Read on for all the controversy after the jump.
Steve Nicol elected to make a pair of changes after the interval with Stolica and Nyassi replacing Schilawski and McCarthy, creating a more traditional 4-4-2. The move looked to be paying off early as Stolica and Perovic nearly combined for a goal in the 47th but after being played in, Perovic was unable to get a shot off.
Just a minute later, RSL came back on the break and doubled their advantage. A long pass from their own half found a streaking Paulo Junior who had left Franco Coria for dead. He cut into the box and, after Shuttleworth was slow off his line, fired to the near post and scored.
The Revolution put a few more chances in, including a good header on target from Stolica that Reynish was equal to. The Serbian, returning to the lineup after the injury he suffered in the Galaxy match, also drilled a shot from 25 yards out in the 59th minute but it flashed just wide of the post.
The first real violent incident of the match occurred in the 60th minute when Kevin Alston and Will Johnson came together on the touch line. Alston barged into Johnson and their momentum carried Johnson through the advertising boards. Alston saw yellow, but Arturo Alvarez came across and shoved Alston, nearly sparking a brawl in front of the benches.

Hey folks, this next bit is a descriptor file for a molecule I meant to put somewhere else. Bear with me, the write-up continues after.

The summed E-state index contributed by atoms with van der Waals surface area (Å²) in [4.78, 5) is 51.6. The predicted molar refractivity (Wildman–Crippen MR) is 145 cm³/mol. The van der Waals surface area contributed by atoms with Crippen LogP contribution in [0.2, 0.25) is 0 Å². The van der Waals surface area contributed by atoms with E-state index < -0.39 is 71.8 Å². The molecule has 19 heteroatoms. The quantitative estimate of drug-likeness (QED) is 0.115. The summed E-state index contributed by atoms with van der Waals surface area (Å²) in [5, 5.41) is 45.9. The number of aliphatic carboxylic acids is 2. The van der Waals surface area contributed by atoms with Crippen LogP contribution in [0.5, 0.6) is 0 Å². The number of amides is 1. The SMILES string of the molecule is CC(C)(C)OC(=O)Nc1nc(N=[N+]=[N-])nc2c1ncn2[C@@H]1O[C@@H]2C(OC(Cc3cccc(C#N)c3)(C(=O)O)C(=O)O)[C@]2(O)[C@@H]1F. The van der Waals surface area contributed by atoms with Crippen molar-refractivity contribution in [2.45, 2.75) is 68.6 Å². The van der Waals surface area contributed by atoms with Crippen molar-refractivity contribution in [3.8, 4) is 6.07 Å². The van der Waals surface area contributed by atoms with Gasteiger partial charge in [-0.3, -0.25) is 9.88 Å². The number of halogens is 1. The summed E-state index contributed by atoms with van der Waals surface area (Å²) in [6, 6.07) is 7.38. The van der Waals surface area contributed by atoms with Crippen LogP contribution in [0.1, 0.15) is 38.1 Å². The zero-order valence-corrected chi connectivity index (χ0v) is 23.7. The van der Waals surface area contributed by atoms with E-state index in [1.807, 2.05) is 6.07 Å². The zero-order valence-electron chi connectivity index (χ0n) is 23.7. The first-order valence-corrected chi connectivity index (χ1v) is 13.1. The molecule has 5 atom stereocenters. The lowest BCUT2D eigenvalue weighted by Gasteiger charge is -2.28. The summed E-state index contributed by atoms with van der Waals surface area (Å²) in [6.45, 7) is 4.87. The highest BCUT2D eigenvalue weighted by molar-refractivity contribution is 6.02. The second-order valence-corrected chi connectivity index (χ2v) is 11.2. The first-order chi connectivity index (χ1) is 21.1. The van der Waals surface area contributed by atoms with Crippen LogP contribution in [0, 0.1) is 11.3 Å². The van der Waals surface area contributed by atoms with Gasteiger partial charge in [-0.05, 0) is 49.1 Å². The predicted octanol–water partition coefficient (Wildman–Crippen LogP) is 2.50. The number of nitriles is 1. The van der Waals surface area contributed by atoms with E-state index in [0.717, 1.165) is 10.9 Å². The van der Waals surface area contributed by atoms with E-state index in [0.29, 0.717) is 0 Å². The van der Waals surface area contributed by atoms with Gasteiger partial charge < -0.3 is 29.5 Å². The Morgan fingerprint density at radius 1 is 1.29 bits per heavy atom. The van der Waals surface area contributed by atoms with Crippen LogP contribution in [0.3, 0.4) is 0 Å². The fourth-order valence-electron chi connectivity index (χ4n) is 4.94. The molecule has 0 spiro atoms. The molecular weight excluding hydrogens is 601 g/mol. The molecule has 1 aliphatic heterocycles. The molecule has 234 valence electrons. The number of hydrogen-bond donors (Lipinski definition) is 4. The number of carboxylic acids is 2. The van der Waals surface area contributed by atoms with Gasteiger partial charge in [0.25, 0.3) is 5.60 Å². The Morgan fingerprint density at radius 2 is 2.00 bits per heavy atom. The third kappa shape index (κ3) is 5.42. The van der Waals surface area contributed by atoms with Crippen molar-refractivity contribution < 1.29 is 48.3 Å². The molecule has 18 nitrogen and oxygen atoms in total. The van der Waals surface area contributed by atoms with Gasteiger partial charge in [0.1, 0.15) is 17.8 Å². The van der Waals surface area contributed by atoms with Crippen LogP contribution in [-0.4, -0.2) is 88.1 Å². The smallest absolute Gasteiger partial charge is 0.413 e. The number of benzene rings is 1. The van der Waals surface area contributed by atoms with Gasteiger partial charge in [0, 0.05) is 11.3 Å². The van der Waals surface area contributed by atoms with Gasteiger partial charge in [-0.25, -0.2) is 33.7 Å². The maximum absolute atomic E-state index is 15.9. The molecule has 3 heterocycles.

Real Salt Lake had the next two dangerous chances through the very left-footed Arturo Alvarez. In the 64th minute he lined up a free kick from 20-22 yards out and nearly had a third goal with a wicked blast that flashed wide of the near post. Three minutes later he skipped across the top of the box from the right flank, settled it onto his left foot and then unleashed a drive that brushed just wide of the near post again. Perovic then put a good shot on frame in the 69th that was well-held by Reynish.
The match turned sour for everyone in the 70th minute. Shalrie Joseph and Kyle Beckerman began exchanging words at midfield, and Joseph appeared to put his hands in Beckerman's face. The contact was minimal, but referee Jasen Anno wasted no time pulling out a straight red card and ejecting the Revolution captain from the match.
Anno was not finished. In the 84th, Pat Phelan came in late on Robbie Russell, earning himself a straight red despite already being on a yellow. Will Johnson, also on a yellow, sprinted across the field to shout at Phelan and get in his face, which the Revs' players did not take too kindly. Didier Domi immediately flew to his teammate's aid, shoving Johnson and almost igniting hostilities in the center circle. Domi saw yellow for his reaction and, after being remonstrated by an uncharacteristically irate Ilija Stolica, Anno deservedly showed Johnson his second yellow card and gave him his marching orders as well.
With the match reduced to 10 vs. 9 and Real Salt Lake enjoying a two-goal advantage, the rest of regulation passed without much incident. The Royals had a few more dangerous looks but they came to nothing. After four minutes of stoppage time, the referee mercifully blew the final whistle.